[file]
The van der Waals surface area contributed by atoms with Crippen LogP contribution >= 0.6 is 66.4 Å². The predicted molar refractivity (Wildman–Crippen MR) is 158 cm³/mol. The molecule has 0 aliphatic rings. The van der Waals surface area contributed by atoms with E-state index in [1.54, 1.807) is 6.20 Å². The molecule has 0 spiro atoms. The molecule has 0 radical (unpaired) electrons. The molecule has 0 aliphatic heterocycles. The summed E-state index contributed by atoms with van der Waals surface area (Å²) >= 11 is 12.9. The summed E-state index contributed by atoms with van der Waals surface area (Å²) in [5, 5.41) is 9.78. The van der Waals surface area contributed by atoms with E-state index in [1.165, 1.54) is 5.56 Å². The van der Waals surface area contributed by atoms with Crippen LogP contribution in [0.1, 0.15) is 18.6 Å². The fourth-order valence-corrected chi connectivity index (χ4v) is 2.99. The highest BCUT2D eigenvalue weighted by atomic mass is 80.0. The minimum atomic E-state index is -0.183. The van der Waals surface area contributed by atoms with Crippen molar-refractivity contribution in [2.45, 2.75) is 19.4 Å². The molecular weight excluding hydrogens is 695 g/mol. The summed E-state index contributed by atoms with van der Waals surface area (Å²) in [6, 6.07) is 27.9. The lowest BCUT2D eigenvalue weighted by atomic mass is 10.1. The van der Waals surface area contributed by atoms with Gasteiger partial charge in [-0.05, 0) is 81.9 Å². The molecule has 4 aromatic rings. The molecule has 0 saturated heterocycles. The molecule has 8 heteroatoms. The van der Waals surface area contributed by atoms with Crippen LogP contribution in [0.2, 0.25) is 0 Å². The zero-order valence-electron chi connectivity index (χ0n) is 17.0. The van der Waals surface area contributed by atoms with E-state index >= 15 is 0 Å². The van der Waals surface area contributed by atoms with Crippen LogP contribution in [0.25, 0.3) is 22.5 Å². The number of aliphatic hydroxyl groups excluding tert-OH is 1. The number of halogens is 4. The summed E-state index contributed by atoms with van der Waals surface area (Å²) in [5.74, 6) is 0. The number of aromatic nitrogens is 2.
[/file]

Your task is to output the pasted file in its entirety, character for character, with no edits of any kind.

The van der Waals surface area contributed by atoms with Crippen LogP contribution >= 0.6 is 66.4 Å². The predicted molar refractivity (Wildman–Crippen MR) is 158 cm³/mol. The molecule has 0 aliphatic rings. The van der Waals surface area contributed by atoms with E-state index in [1.54, 1.807) is 6.20 Å². The molecule has 0 spiro atoms. The molecule has 0 radical (unpaired) electrons. The molecule has 0 aliphatic heterocycles. The summed E-state index contributed by atoms with van der Waals surface area (Å²) >= 11 is 12.9. The summed E-state index contributed by atoms with van der Waals surface area (Å²) in [5, 5.41) is 9.78. The van der Waals surface area contributed by atoms with E-state index in [1.165, 1.54) is 5.56 Å². The van der Waals surface area contributed by atoms with Crippen LogP contribution in [0.1, 0.15) is 18.6 Å². The fourth-order valence-corrected chi connectivity index (χ4v) is 2.99. The highest BCUT2D eigenvalue weighted by atomic mass is 80.0. The minimum atomic E-state index is -0.183. The van der Waals surface area contributed by atoms with Crippen molar-refractivity contribution in [2.45, 2.75) is 19.4 Å². The molecular weight excluding hydrogens is 695 g/mol. The summed E-state index contributed by atoms with van der Waals surface area (Å²) in [6, 6.07) is 27.9. The lowest BCUT2D eigenvalue weighted by atomic mass is 10.1. The van der Waals surface area contributed by atoms with Gasteiger partial charge in [-0.05, 0) is 81.9 Å². The molecule has 4 aromatic rings. The molecule has 0 saturated heterocycles. The molecule has 8 heteroatoms. The van der Waals surface area contributed by atoms with Crippen LogP contribution in [0.2, 0.25) is 0 Å². The zero-order valence-electron chi connectivity index (χ0n) is 17.0. The van der Waals surface area contributed by atoms with E-state index >= 15 is 0 Å². The van der Waals surface area contributed by atoms with Crippen LogP contribution in [0.25, 0.3) is 22.5 Å². The number of aliphatic hydroxyl groups excluding tert-OH is 1. The number of halogens is 4. The summed E-state index contributed by atoms with van der Waals surface area (Å²) in [5.74, 6) is 0. The number of aromatic nitrogens is 2.